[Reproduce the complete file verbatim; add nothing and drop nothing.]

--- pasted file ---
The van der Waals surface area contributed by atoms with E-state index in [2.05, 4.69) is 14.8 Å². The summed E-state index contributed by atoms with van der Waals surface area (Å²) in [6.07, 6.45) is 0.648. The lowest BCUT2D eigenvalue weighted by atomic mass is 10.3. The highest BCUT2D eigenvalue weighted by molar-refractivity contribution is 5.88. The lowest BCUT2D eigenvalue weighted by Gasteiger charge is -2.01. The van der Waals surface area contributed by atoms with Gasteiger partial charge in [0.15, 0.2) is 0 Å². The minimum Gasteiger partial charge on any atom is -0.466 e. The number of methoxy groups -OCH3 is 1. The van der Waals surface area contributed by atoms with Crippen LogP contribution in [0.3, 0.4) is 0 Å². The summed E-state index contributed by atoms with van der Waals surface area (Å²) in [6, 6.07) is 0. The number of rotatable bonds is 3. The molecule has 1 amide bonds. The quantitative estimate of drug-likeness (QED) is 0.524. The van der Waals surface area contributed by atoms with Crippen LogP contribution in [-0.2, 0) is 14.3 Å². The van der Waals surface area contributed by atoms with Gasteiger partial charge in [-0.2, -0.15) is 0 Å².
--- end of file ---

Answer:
The van der Waals surface area contributed by atoms with E-state index in [2.05, 4.69) is 14.8 Å². The summed E-state index contributed by atoms with van der Waals surface area (Å²) in [6.07, 6.45) is 0.648. The lowest BCUT2D eigenvalue weighted by atomic mass is 10.3. The highest BCUT2D eigenvalue weighted by molar-refractivity contribution is 5.88. The lowest BCUT2D eigenvalue weighted by Gasteiger charge is -2.01. The van der Waals surface area contributed by atoms with Gasteiger partial charge in [0.15, 0.2) is 0 Å². The minimum Gasteiger partial charge on any atom is -0.466 e. The number of methoxy groups -OCH3 is 1. The van der Waals surface area contributed by atoms with Crippen LogP contribution in [0.3, 0.4) is 0 Å². The summed E-state index contributed by atoms with van der Waals surface area (Å²) in [6, 6.07) is 0. The number of rotatable bonds is 3. The molecule has 1 amide bonds. The quantitative estimate of drug-likeness (QED) is 0.524. The van der Waals surface area contributed by atoms with Crippen LogP contribution in [-0.2, 0) is 14.3 Å². The van der Waals surface area contributed by atoms with Gasteiger partial charge in [-0.2, -0.15) is 0 Å².